Bauhaus-Universität Weimar

Titel:
A history of caricature and grotesque in literature and art
Person:
Wright, Thomas Fairholt, Frederick William
Persistente ID:
urn:nbn:de:gbv:wim2-g-1429385
PURL:
https://digitalesammlungen.uni-weimar.de/viewer/resolver?urn=urn:nbn:de:gbv:wim2-g-1431404
I4-6 
Hijivry 
qf Caricalure 
and 
Grotejhue 
exhibit the features of the face to difadvantage, and was not overlooked 
by the defigners of the rnediaeval decorative fculpture. One of the large 
colledion of calls of fculptures from French cathedrals exhibited in the 
mufeum at South Kenfington, has fin-nifhed the two fubjenits given in our 
cut N0. 95. The flrfc is reprefented as blowing a horn, but he is 
producing the greateit pollible diiiortion in his features, and efpecially in 
his mouth, by drawing the horn forcibly on one fide with his left hand,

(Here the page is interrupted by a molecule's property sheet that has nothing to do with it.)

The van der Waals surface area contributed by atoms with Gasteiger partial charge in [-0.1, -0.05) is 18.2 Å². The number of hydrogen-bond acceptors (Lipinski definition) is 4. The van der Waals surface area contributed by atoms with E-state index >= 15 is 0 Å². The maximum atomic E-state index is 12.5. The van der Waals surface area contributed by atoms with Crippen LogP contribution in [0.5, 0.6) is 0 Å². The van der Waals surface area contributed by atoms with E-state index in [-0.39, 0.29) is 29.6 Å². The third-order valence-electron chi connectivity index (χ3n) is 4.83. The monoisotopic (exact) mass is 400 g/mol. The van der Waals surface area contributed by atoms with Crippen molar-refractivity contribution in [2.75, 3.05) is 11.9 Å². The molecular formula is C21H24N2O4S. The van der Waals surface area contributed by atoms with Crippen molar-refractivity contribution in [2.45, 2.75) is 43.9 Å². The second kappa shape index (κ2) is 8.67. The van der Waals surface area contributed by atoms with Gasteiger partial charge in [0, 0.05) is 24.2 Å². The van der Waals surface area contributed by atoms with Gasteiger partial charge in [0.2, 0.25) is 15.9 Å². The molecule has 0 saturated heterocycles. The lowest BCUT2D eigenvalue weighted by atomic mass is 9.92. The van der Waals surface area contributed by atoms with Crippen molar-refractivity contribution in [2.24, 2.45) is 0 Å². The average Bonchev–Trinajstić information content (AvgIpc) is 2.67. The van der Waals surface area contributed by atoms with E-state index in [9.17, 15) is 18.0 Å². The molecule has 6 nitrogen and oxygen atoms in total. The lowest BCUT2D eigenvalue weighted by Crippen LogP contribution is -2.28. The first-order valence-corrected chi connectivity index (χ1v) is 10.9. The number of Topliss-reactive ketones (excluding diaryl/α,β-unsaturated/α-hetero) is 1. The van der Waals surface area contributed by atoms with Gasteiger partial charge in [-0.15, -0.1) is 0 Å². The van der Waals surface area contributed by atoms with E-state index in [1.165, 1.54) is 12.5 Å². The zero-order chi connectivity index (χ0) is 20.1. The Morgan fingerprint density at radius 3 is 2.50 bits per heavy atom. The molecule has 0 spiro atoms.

while he pulls his beard in the other direction with the right hand. The 
force with which he is fuppofed to be blowing is perhaps reprefented by 
the form given to his eyes. The face of the lower figure is in at leall 
comparative repofe. The defign of reprefenting general diltortion in the 
iirfi is further {hown by the ridiculouily unnatural pofition of the arms. 
Such difizortion of the members was not unfrequently introduced to 
heighten the, enact of the grimace in the face; and, as in thefe 
examples, it was not uncommon to introduce as a further element of 
grotefque, the bodies, or parts of the bodies, of animals, or even of 
demons. 
  Another
        

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